I don’t doubt the intention of many other people condemning the state of Israel. But I’d suggest them re-again to avert from ambiguity — be precise and particular rather than general.


If at anytime I’m found using ambiguous words — anyone can feel free to correct me.


Thanks to one of my friend who brought my attention towards this matter.

The Summer Vacations And Nostalgia


Summer Vacation -- Kids Planning What To Do In The Summer Vacation

Summer Vacation -- Kids Planning What To Do In The Summer Vacation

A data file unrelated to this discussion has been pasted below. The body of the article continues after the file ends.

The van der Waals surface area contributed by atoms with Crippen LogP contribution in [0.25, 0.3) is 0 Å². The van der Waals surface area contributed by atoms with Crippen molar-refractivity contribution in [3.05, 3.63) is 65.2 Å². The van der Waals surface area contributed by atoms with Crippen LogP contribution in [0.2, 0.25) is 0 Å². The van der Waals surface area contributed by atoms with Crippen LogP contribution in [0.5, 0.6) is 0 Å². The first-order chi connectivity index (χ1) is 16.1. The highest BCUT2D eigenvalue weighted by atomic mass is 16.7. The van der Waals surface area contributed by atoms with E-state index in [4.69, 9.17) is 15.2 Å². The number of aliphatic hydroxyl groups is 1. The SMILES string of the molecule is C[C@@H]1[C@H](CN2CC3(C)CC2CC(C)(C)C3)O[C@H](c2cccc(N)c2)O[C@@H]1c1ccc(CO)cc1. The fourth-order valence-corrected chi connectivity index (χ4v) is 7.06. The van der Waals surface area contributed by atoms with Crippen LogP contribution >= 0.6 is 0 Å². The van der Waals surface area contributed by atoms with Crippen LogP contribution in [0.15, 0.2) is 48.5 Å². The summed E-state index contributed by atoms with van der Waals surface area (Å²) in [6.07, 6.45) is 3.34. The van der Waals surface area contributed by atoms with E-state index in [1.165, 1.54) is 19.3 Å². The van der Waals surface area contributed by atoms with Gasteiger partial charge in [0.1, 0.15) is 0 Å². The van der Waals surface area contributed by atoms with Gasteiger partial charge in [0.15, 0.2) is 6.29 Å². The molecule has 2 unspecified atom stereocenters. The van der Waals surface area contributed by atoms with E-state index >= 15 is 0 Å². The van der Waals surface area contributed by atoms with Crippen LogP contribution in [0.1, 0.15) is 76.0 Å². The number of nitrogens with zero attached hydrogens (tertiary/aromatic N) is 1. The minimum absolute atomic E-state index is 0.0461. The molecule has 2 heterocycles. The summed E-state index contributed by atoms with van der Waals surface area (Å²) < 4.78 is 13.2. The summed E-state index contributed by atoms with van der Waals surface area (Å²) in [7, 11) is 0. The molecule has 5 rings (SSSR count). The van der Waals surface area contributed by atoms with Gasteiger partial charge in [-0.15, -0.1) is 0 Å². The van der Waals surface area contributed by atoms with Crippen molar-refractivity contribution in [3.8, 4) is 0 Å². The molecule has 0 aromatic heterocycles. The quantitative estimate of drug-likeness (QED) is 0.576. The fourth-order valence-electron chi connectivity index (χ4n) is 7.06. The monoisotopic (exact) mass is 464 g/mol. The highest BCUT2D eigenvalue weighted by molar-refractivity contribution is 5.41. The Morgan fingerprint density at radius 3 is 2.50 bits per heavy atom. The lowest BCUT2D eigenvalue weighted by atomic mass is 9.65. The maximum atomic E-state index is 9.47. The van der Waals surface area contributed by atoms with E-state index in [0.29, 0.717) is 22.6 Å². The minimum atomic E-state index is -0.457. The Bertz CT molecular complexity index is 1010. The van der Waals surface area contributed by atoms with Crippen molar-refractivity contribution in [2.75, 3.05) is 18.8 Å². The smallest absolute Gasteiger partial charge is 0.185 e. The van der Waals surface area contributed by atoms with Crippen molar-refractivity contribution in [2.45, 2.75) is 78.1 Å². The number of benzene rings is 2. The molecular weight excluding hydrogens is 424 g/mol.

I can’t believe time has flied too quickly. It really flies as none of us is able to control it. When I see myself grown up to this age, I’m sometimes unable to believe. Nowadays, when I’m seeing kids planning big time for their summer vacations, it is reminding me of my old days — the time when I was a school-goer. We used to be so excited about the summer vacations that we would start planning things days before the commencement of vacations. The last day of school — before the summer vacations — used to be a little melancholic. Friends used to shake hands and hug each other as though the departing is forever. But that was love. That was a literal and cunning demonstration of an excellent friendship. I can recall it very well, before departing the exchanging of landline numbers used to be yet another common practice. Despite that I used to have phone numbers of my classmates, I would go on reconfirming their numbers from them — reading their numbers to them from a diary I kept once. Unfortunately, that diary is now gone missing somewhere.